Because the Workers’ Compensation Board has a duty to ensure the safety of work places, it will order remediation of significant quantities of mould present in work environments. Examples of buildings which are likely to receive this type of remediation order include office buildings, hospitals, long term care facilities, schools, public buildings, and libraries.

The Workers Compensation Board is granted authority to make these orders under s. 187 of the Act, which states:

187 (1) The board may make orders for the carrying out of any matter or thing regulated, controlled or required by this Part or the regulations, and may require that the order be carried out immediately or within the time specified in the order.

(2) Without limiting subsection (1), the authority under that subsection includes authority to make orders as follows:

(b)       requiring a person to take measures to ensure compliance with this Act and the regulations or             specifying measures that a person must take in order to ensure compliance with this Act and the             regulations;

(c)       doing anything that is contemplated by this Part to be done by order;

(i)   doing any other thing that the board considers necessary for the prevention of work related        accidents, injuries and illnesses.

(3)       The authority to make orders under this section does not limit and is not limited by the authority to             make orders under another provision of this Part.

The relevance of the Act to the “absolute pollution” exclusion is clear. In circumstances where the insured submits a claim for costs related to mould remediation which was ordered by the Workers Compensation Board, or any other statutory authority, so long as mould is considered a “pollutant”, these claims will be excluded from coverage.
The potential significance of this portion of the exclusion is important for insurers, as employees’ collective sensitivity to, and awareness of, mould increases. Informal statements from representatives of the Workers Compensation Board indicate that these types of claims are on the rise. As such, insurers will want to ensure that the definition of “pollution” is tailored to include mould, if they want to effectively exclude these types of claims from coverage.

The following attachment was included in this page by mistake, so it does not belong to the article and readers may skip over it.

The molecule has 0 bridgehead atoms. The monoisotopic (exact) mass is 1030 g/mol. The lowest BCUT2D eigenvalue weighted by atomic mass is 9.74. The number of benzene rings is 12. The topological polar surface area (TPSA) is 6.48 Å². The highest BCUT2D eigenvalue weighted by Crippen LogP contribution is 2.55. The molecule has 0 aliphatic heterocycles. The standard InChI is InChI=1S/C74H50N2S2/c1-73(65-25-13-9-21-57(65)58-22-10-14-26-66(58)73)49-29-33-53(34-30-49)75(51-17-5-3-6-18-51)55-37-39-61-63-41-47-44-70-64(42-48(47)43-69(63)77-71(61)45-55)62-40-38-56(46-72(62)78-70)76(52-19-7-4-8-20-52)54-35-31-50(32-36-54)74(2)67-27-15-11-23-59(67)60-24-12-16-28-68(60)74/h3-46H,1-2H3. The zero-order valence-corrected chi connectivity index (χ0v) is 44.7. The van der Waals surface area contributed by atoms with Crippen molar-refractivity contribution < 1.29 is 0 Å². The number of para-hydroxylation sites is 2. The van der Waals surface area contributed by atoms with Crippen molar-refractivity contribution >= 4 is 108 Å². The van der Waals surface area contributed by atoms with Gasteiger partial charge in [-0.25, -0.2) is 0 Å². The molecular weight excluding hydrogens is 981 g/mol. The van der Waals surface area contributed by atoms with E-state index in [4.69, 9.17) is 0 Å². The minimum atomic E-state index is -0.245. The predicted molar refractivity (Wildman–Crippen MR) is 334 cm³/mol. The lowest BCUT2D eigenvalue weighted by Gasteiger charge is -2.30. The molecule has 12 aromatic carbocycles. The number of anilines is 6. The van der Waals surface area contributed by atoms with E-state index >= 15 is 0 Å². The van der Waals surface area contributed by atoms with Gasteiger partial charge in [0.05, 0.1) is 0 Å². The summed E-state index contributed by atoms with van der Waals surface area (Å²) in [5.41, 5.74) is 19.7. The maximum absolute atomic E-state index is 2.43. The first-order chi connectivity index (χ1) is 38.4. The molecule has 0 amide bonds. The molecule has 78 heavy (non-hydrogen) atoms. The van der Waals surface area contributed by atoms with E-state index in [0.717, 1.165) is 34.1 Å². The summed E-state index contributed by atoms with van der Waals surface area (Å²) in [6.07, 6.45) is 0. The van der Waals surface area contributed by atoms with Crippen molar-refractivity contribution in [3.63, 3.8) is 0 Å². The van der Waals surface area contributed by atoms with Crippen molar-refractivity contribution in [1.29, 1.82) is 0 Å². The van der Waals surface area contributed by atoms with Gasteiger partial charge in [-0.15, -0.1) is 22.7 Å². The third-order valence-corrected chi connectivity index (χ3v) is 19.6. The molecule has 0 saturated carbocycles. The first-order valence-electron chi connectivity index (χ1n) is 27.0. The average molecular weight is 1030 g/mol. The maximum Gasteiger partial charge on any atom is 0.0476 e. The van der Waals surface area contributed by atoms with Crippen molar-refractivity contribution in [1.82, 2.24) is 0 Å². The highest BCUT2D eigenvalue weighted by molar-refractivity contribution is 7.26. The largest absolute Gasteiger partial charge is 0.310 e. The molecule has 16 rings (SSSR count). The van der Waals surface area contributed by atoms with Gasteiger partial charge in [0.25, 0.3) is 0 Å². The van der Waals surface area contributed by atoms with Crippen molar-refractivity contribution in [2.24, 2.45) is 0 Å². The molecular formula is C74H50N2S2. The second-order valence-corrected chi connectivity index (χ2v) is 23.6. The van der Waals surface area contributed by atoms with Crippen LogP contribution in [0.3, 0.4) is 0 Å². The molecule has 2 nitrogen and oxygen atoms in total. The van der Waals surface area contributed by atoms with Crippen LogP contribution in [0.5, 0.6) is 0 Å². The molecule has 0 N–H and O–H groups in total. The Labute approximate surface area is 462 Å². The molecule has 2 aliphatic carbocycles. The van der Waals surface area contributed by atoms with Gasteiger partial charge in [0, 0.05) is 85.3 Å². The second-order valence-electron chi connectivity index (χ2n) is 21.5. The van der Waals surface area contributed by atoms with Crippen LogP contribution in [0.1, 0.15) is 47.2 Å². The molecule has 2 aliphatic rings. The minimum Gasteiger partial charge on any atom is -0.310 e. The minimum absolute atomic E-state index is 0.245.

There have been several notable U.S. cases in the first party setting concerning mould infestation. These cases have garnered significant media attention, with insurers facing devastating jury awards including “bad faith” allegations. While the specter of multi-million dollar bad faith claims is not as ominous in this jurisdiction, insurers must consider the risks associated with underwriting mould claims. An important component of managing these risks is the use of effective coverage exclusions.

Exclusions are concerned with either risks or losses: a typically excluded risk would be war or civil unrest, or the escape of radioactivity. A typically excluded loss might be especially valuable property such as money or negotiable securities. All-risks policies usually place detailed limitations on the insurer’s responsibility for both risks and losses, although residential and commercial policies vary considerably in the type of risks and losses which they exclude.



1.   The Facts

In this scenario there was a fire in a condominium unit, which destroyed the overhead skylights above the units. The restoration company removed the skylight, but due to a series of delays, the skylight was not replaced for roughly 11 months. The company replacing the skylight draped a tarp over the exterior of the building, but this was insufficient to prevent water ingress, which entered the wall cavity of the suite immediately below. In addition, when the Fire Department attended to extinguish the fire originally, they poured water through the roof of the building. Predictably, the original deluge of water from the Fire Department, combined with the continuing influx of moisture through the skylight, caused the wall cavity to become infested with mould.

The Strata Corporation then hired an air quality testing firm to test the air for mould spores. The resulting report advised the residents to remediate the wall cavity, at a cost of between $15,000 and $25,000. The wall cavity was part of the common property which was covered by the Strata Corporation’s insurer.

2.   Coverage Issues

Two primary issues arose in this scenario. The first issue related to the grant of coverage in the Strata Corporation’s policy, which stated:

In consideration of the premium charged, this policy is extended to cover for additional insurance as follows:

l)      Clean up Expenses for on Premises Pollutants – this form is extended to insure, subject to all terms          and conditions, loss or damage caused directly by:

i)     the perils insured under this form to “building(s)”, structure(s), machinery, “equipment” or        “stock” at the “premises”; or

ii)    the dumping of “pollutants” at the “premises” without the knowledge or consent of the insured

for not more than $10,000, in the aggregate during each separate twelve month period of this policy, expenses incurred in clean up of “pollutants” at the “premises” provided the discharge, dispersal, release or escape of “pollutants”:

i)     originates at the “premises”; and

ii)    is sudden, unexpected and unintended from the standpoint of the Insured;

iii)   occurs during the policy period.” (emphasis added)

The term “Pollutant” is defined in the policy as follows: